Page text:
An Open Letter to Brown Girls and the Women Who Love Them

by Fila McMillan-Antwine

When I was a brown girl I was curious – about myself, the world around me, and the endless possibilities that my heart knew were available. When I was a brown girl I was coiled – with a head full of thick, curly springs and wavy locks that danced around my head. When I was a brown girl I was confident – in myself, my abilities, my gifts, my beauty, and my necessity. There was no question about what I would be when I grew up because I knew I had the luxury of choice. It was my right to be anything I wanted to be and nothing could stop me. Years later I would realize that something could stop me and that is exactly what would happen.

Somewhere along the journey from being a brown girl to becoming a brown woman – I changed. My curiosity would become fear and social obedience. My coils were replaced with Dominican blow outs and long, silky, straight strands. My confidence turned to doubt that paralyzed my dreams of being, doing, and having what I actually wanted. I had been separated from my feminine power through a personal disconnect. I thought I had it all together. I looked the part in my designer clothes, expensive bags, and pretentious attitude. Living a life that I thought was full. A life I thought I had chosen to live on my own accord. It would take a new brown girl to wake me, shake me, and make me recognize my true face in the mirror.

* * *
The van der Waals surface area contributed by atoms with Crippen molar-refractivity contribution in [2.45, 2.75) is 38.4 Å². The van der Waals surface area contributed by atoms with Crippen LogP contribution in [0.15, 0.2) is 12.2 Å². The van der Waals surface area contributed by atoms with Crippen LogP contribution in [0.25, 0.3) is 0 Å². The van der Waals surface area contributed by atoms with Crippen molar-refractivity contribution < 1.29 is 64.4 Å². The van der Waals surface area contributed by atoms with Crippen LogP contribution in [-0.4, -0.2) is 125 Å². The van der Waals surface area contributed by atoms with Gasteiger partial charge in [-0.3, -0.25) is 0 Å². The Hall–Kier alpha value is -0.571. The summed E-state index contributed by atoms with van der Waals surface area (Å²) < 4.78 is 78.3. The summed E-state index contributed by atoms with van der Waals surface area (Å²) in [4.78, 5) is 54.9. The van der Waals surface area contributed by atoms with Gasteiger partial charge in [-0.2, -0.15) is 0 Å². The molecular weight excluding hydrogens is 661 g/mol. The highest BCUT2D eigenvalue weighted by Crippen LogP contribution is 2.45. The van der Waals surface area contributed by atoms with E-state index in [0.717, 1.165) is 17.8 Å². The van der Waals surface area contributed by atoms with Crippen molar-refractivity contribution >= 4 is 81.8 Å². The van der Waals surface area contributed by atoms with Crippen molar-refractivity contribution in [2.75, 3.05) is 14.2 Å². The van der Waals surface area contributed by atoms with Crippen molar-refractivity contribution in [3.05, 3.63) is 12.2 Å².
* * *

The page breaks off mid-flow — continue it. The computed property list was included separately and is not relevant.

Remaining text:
For our second child, my husband and I decided we wanted a girl. We had our boy and only needed to complete the circle with a daughter. I dreamed of what she would look like – beautiful, brown, and bright eyed. When it was finally time to find out the sex of the baby I became nervous for the first time during this pregnancy. Everything up to now had been properly planned and controlled. At this point, it was out of my control. I laid on the examining table with a water-filled belly while the sonogram technician smeared cold jelly and pressed strongly. “Do you want to know”, she said. “Yes”, I replied with an awkward smirk on my face. “It’s a girl”! I looked at my husband, we smiled, and I relaxed my shoulders for the first time all day. In that moment I felt a force of energy run through my body. I realized that I was in control the entire time. Even though there were universal forces stronger than me working - my desire, intention, and unwavering belief in my brown girl’s existence - had made her real.